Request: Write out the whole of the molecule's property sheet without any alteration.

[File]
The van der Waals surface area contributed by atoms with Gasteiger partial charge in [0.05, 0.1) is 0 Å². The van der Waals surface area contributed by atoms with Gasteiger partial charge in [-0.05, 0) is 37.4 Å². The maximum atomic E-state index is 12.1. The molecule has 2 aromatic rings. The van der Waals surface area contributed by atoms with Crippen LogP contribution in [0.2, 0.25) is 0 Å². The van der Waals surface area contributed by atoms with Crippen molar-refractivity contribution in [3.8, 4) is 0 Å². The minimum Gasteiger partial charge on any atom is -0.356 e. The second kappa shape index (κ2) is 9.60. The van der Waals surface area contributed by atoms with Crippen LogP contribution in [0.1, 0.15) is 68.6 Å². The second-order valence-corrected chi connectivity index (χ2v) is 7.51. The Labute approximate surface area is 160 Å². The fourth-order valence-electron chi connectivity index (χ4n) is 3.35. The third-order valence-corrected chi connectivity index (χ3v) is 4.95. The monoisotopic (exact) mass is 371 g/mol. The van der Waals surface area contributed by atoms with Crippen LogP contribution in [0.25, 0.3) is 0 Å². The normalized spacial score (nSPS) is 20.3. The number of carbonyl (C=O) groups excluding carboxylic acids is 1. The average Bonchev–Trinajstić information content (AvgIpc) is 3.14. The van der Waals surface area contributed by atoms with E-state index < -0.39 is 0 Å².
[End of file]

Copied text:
The van der Waals surface area contributed by atoms with Gasteiger partial charge in [0.05, 0.1) is 0 Å². The van der Waals surface area contributed by atoms with Gasteiger partial charge in [-0.05, 0) is 37.4 Å². The maximum atomic E-state index is 12.1. The molecule has 2 aromatic rings. The van der Waals surface area contributed by atoms with Crippen LogP contribution in [0.2, 0.25) is 0 Å². The van der Waals surface area contributed by atoms with Crippen molar-refractivity contribution in [3.8, 4) is 0 Å². The minimum Gasteiger partial charge on any atom is -0.356 e. The second kappa shape index (κ2) is 9.60. The van der Waals surface area contributed by atoms with Crippen LogP contribution in [0.1, 0.15) is 68.6 Å². The second-order valence-corrected chi connectivity index (χ2v) is 7.51. The Labute approximate surface area is 160 Å². The fourth-order valence-electron chi connectivity index (χ4n) is 3.35. The third-order valence-corrected chi connectivity index (χ3v) is 4.95. The monoisotopic (exact) mass is 371 g/mol. The van der Waals surface area contributed by atoms with Crippen LogP contribution in [0.25, 0.3) is 0 Å². The normalized spacial score (nSPS) is 20.3. The number of carbonyl (C=O) groups excluding carboxylic acids is 1. The average Bonchev–Trinajstić information content (AvgIpc) is 3.14. The van der Waals surface area contributed by atoms with E-state index < -0.39 is 0 Å².